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Hydropower projects on Jinsha River ordered to halt
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The Ministry of Environmental Protection (MEP) on June 11 discontinued examination and approval of two huge hydropower plant construction projects on southwest China's Jinsha River because of environmental protection factors, China Central Television (CCTV) reported last Wednesday.

The move is considered the severest punishment in the country's environmental appraisal history as it involves two large state-owned conglomerates, China Huaneng Group and China Huadian Corporation, and several billion yuan in investments.

The MEP pointed out that Ludila Hydropower Co. Ltd. of China Huadian Corporation and Longkaikou Hydropower Co. Ltd. of China Huaneng Group built hydropower plants on the Jinsha River in southwest China without environmental examination and approval from the central government. Some dikes have already dammed up rivers and streams.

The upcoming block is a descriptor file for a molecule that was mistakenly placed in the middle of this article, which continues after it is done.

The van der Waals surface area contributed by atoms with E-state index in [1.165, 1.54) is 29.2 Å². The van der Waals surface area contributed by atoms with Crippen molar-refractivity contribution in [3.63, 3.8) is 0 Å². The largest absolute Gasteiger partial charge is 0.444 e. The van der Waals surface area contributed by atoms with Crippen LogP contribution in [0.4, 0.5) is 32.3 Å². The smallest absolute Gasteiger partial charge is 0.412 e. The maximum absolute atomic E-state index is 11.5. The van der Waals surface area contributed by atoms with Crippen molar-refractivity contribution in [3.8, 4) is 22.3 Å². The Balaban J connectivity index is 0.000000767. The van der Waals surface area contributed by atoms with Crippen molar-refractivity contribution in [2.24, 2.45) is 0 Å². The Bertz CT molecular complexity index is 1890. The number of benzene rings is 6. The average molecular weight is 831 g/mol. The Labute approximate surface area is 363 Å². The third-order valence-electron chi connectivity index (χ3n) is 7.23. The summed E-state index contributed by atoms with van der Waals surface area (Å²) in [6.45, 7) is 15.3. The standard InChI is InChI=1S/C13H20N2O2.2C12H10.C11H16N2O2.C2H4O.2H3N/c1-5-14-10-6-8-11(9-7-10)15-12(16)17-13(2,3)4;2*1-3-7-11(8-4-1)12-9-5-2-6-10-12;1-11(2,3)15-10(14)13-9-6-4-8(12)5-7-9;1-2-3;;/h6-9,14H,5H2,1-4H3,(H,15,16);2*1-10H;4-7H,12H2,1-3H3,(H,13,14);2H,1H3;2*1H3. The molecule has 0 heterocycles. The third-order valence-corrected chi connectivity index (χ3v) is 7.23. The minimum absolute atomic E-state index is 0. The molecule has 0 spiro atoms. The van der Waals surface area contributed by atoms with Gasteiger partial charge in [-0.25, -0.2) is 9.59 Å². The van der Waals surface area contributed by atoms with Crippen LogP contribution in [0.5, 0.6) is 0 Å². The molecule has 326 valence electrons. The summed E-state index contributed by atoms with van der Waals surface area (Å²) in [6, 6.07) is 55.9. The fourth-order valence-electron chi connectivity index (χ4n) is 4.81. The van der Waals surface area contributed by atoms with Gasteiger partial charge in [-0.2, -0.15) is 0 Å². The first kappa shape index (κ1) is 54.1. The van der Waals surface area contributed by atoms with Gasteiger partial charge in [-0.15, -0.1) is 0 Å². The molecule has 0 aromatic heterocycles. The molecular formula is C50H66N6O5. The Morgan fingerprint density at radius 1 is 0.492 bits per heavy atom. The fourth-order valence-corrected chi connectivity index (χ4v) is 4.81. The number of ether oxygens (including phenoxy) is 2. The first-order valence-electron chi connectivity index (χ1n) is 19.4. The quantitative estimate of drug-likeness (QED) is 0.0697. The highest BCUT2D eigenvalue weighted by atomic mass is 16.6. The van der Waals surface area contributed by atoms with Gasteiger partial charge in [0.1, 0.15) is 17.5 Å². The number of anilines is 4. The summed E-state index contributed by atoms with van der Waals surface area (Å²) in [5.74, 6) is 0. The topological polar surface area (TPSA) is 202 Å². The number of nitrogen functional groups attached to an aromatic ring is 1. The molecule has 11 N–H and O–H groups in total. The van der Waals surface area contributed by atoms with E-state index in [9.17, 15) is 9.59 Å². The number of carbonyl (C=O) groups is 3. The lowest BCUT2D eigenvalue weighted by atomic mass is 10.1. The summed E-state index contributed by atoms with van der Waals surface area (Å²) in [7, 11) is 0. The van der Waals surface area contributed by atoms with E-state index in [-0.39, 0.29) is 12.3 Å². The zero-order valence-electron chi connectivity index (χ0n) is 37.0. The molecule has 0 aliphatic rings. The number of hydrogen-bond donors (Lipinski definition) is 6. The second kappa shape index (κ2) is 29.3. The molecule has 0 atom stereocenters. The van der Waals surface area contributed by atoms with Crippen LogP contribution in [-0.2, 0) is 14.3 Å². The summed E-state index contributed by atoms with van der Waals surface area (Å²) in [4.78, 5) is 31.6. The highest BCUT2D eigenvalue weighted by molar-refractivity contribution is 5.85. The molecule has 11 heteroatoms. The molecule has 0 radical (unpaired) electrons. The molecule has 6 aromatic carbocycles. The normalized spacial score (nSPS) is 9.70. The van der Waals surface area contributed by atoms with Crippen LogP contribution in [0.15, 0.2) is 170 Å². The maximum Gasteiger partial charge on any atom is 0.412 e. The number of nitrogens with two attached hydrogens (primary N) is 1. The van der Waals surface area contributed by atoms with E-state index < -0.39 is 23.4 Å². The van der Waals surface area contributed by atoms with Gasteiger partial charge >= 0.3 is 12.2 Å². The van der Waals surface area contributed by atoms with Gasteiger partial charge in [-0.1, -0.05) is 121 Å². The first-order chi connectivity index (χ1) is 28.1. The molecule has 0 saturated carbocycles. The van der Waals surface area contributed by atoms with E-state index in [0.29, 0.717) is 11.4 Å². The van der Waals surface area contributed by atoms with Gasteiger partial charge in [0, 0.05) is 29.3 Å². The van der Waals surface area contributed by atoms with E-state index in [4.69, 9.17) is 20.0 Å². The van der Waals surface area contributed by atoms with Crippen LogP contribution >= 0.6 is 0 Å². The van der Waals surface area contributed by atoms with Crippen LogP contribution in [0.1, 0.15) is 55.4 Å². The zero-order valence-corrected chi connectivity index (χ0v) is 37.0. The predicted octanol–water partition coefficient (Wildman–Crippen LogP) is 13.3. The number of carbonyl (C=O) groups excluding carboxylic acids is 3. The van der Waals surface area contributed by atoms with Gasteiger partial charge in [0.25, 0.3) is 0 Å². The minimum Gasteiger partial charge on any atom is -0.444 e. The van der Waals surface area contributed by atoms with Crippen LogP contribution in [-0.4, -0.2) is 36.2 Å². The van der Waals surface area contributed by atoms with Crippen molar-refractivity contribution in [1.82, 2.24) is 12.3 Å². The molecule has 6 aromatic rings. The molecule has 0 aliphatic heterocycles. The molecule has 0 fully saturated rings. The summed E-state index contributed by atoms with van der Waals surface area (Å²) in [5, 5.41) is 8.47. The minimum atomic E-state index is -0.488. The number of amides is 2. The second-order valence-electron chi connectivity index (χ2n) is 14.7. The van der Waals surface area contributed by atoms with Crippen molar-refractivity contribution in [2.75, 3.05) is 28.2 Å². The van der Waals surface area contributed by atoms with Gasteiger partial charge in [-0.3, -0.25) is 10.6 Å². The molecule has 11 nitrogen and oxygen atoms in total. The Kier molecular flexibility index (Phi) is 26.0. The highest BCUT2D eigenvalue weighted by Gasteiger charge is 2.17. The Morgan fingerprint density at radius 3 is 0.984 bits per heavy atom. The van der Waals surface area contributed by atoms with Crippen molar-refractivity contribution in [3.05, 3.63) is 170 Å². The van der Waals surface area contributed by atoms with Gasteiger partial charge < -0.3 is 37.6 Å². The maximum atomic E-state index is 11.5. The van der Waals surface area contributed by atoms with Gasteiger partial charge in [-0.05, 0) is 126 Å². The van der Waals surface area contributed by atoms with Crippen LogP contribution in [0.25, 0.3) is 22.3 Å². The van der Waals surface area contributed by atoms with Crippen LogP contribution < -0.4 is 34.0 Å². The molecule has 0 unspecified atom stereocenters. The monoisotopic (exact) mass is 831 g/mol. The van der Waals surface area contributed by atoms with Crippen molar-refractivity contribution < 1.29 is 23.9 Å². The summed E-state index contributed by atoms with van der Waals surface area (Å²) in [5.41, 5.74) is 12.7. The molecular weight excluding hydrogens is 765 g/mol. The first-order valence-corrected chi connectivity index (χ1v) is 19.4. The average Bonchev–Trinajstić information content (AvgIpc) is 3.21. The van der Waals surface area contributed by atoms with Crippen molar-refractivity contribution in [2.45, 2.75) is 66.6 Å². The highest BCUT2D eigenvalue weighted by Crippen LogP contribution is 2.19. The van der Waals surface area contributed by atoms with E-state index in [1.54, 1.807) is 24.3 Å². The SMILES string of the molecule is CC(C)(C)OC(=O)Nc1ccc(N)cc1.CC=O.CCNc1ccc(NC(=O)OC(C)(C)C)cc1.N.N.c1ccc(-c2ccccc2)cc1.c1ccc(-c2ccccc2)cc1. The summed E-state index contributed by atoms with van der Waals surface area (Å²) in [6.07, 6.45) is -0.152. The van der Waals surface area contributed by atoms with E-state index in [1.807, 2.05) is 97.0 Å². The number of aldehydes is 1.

Power plant construction sites on the Jinsha River hustle and bustle with river water rushing from the tunnels. All vegetation along the river banks has disappeared. [Photo from CCTV]

Power plant construction sites on the Jinsha River hustle and bustle with river water rushing from the tunnels. All vegetation along the river banks has disappeared. [Photo from CCTV]

The two discontinued hydropower plants are located on the middle reaches of Jinsha River at the junction of Yunnan and Sichuan provinces. The region is one of the richest in hydropower and mineral sources in the country, attracting many developers and much investment since 2000.

According to CCTV, Zhang Xiangtao, technical department director of Ludila Hydropower, said the construction on its plant began in February 2007; the cofferdams had been completed and the Jinsha River dammed.

"The basic condition for the dam construction is to let water flow through the diversion tunnels we have built," Zhang Xiangtao said, speaking over construction hustle and bustle and river water rushing from the tunnels. All vegetation along the river banks has disappeared.